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Tofu, Toufu, Doufu- Meat Without Feet
And Fermented Soy Foods

Tofu      Nutritional Info      Recipes      Yuba
Fermented Soy Foods      Recipes      Natto      Tempeh
Miso      Recipes      Miso Types


Tofu is soy milk precipitated by gypsum or bittern (sea brine concentrate), in a process very similar to making cottage cheese from dairy milk. In Japan, Hiyayakko or plain cold tofu, and Yu-doufu or plain tofu simmered in hot water are everyday dishes.

Nutrients in 4 ounces of:

Firm Tofu

Soft Tofu

Silken Tofu





Protein (gm)




Carbohydrate (gm)




Fat (gm)




Saturated Fat (gm)








Sodium (mg)




Fiber (gm)




Calcium (mg)




Iron (mg)




Source: Composition of Foods: Legumes and Legume Products. United States Department of Agriculture, Human Nutrition Information Service, Agriculture Handbook 8-16. Revised December 1986, and from product analysis.

Regular tofu is prepared in many ways: Aburaage (fried slices of tofu), Atusage (fried tofu), Yuba (soy milk skin, the skin that collects at the top of a vat of soy milk) and Agedashi-doufe (fried tofu served in a warm soy-based broth, topped with sliced leek) are widely available. Aburaage, Atuage and Yuba are usually used for simmered food or pot dishes. Aburaage can also be eaten by just grilling it, dipped in a little soy sauce and eating. Agedashi-doufe is a Japanese favorite, and is eaten with just a little soy sauce added.

Tofu and Yuba Recipes

Forms of deep-fried tofu need to be simmered in boiling water to remove excess oil. In Japan, the thin deep- fried tofu needs to be simmered twice, first for a couple of minutes and then, change of water, for about 10 minutes, discarding the water each time and then pressing dry. Thick deep-fried tofu needs to be simmered only once, after which it is pricked all over with a toothpick or sharp fork so that it better absorbs the flavor of broth it is to be cooked in. Deep-fried tofu adds a rich, 'meaty' taste to vegetarian soups and simmered dishes You will find deep-fried tofu labeled as follows: doufu pok, yu-dofu, cha- (Chinese) and abura-age, usu-age (thin) or atsu-age (thick) from Japan.

Tofu powder

Ground from dried tofu, this handy product can be made into tofu, but it can also be used as a protein-loaded addition for snacks and baked products.

Freeze-dried tofu

This relatively new product is concentrated protein, with over seven times the protein and energy value of a similar weight of regular tofu. This "instant food" is light in weight, handy for vegetarian campers and backpackers. Once rehydrated by a brief soaking in hot or cold water (there is some controversy on this issue) and well squeezed to express the soaking water, dried-frozen tofu is an edible, nutritious 'sponge', with a tremendous capacity to absorb and enhance flavors is remarkable.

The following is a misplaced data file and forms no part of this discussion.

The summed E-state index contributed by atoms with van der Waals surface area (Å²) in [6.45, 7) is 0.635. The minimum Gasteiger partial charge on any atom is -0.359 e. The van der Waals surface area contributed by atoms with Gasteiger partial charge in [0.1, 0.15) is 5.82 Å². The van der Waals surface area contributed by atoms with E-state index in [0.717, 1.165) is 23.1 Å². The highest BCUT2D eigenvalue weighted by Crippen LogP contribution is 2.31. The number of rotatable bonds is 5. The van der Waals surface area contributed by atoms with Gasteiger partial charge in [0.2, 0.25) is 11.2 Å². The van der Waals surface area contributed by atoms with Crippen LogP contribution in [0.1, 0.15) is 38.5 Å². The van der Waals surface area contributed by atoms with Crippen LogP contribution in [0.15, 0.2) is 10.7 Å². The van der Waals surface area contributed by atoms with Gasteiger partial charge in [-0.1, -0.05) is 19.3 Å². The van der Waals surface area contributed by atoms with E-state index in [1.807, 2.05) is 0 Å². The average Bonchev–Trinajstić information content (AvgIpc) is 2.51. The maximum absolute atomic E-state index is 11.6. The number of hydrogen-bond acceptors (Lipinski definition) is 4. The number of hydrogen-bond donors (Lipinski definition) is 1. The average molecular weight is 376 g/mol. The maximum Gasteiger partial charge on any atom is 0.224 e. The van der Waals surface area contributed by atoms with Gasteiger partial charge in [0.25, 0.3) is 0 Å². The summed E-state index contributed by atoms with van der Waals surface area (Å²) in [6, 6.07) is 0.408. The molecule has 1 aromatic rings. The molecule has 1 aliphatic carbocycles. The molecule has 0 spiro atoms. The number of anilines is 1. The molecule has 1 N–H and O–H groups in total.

Some processors use ammonia gas at the final stages of processing freeze dried tofu to improve softness and absorbency. Don't be put off by strong ammonia fumes when you open the packet - they will disappear when you reconstitute the tofu in hot water. The stronger the ammonia fumes, the fresher the batch of freeze-dried tofu. Tofu.

Commercial tofu products used in Japanese cuisine include:

  • Kouya-doufu (Freeze-dried bean curd)
  • Cheese-doufu (Tofu mixed with cheese)
  • Kaisou-doufu (Tofu mixed with seaweed)
  • Kanimiso-doufu (Tofu mixed with crab tomalley/roe)
  • Maccha-doufu (Tofu mixed with powdered green tea)
  • Goma-doufu (Tofu mixed with sesame)
  • Tamago-doufu (Tofu mixed with egg)
  • Tofu-soumen (Noodle made of tofu)
  • Tofu-purin (Pudding made of tofu)

Tofu noodles made from ground or shredded tofu, have many names: soybean curd noodles, tofu shreds, gan si, beancurd noodles, soy noodles, soy vermicelli. These chewy noodles look like a pack of rubber bands, but they're made from compressed tofu and packed with protein and nutrients. They're usually served in salads, soups, or stir-fries, and if you can't find them, you can substitute small cubes of pressed, drained firm tofu. Look for them in the refrigerated or frozen foods section of Asian markets. Dried tofu noodles are also available. Before using, soak them in water mixed with baking soda until they soften, then rinse. They look like a lot like bean curd skin (yuba) noodles, which are darker and chewier.


Yuba (bean curd skin) is usually sold dried in crinkled sheets, and has to be rehydrated before use. Namé yuba is sold fresh, may be frozen. Chinese yuba noodles are chewy and very nutritious. When rehydrated it can be used as a wrapper or deep-fried to use as a crispy skin on a tofu or wheat meat "roast".

Dried beancurd sheets (fu chook in China) can be deep-fried and crumbled to serve with vegetarian dishes. They can also be used to make deep-fried rolls with filling. Wet (fresh) beancurd sheets (tau pau in China) can be purchased at the wet market and kept in the fridge. "Never keep wet beancurd sheets in the freezer or they would be riddled with holes and become tough after cooking," said Madam Poh Chai Eng, a part-time food consultant with Deli Food Cooking Institute in Ipoh.

Fermented Soy Foods

Fermented Soy Food Recipes

In Chinese cuisine, tofu may also be salted or pickled. Salted dried tofu is firm and dark brown color (doufu-kan) and fermented, preserved or pickled tofu (doufu-ru, furu, rufu, fuyu, funan) is aged tofu with a soft, creamy texture and an aroma to a very ripe cheese.

In China, the blocks of tofu are placed in a brine of rice wine, salt, chilies and spices to age, until they develop an aged, cheese-like quality. Traditionally these are a classic condiment to accompany congee and are used as flavouring in different dishes such as steamed pork or chicken with pickled cabbage, or stir-fried water spinach with garlic. One version that is coated with ground red rice is a principle ingredient in the marinade used to give Chinese barbecued duck its unique depth of flavour.